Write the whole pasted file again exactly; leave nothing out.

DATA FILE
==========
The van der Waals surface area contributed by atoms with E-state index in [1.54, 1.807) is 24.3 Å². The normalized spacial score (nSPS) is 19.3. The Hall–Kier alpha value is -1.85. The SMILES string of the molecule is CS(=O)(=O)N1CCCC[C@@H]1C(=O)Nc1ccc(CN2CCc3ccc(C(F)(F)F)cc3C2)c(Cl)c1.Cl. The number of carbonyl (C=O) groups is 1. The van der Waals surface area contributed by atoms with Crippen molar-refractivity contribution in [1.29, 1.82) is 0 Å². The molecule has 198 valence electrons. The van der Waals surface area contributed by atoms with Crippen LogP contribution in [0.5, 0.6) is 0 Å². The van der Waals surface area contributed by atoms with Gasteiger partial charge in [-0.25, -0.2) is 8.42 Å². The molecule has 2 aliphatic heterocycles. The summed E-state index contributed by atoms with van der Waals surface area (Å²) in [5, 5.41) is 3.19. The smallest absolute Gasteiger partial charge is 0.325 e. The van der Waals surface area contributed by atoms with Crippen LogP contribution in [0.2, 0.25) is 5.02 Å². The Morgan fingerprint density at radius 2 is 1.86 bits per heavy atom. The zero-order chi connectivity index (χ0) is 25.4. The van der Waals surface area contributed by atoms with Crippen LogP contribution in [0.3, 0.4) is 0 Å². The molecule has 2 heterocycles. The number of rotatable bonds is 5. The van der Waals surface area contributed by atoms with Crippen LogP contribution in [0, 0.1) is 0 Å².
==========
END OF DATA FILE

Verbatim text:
The van der Waals surface area contributed by atoms with E-state index in [1.54, 1.807) is 24.3 Å². The normalized spacial score (nSPS) is 19.3. The Hall–Kier alpha value is -1.85. The SMILES string of the molecule is CS(=O)(=O)N1CCCC[C@@H]1C(=O)Nc1ccc(CN2CCc3ccc(C(F)(F)F)cc3C2)c(Cl)c1.Cl. The number of carbonyl (C=O) groups is 1. The van der Waals surface area contributed by atoms with Crippen molar-refractivity contribution in [1.29, 1.82) is 0 Å². The molecule has 198 valence electrons. The van der Waals surface area contributed by atoms with Crippen LogP contribution in [0.5, 0.6) is 0 Å². The van der Waals surface area contributed by atoms with Gasteiger partial charge in [-0.25, -0.2) is 8.42 Å². The molecule has 2 aliphatic heterocycles. The summed E-state index contributed by atoms with van der Waals surface area (Å²) in [5, 5.41) is 3.19. The smallest absolute Gasteiger partial charge is 0.325 e. The van der Waals surface area contributed by atoms with Crippen LogP contribution in [0.2, 0.25) is 5.02 Å². The Morgan fingerprint density at radius 2 is 1.86 bits per heavy atom. The zero-order chi connectivity index (χ0) is 25.4. The van der Waals surface area contributed by atoms with Crippen LogP contribution in [0.3, 0.4) is 0 Å². The molecule has 2 heterocycles. The number of rotatable bonds is 5. The van der Waals surface area contributed by atoms with Crippen LogP contribution in [0, 0.1) is 0 Å².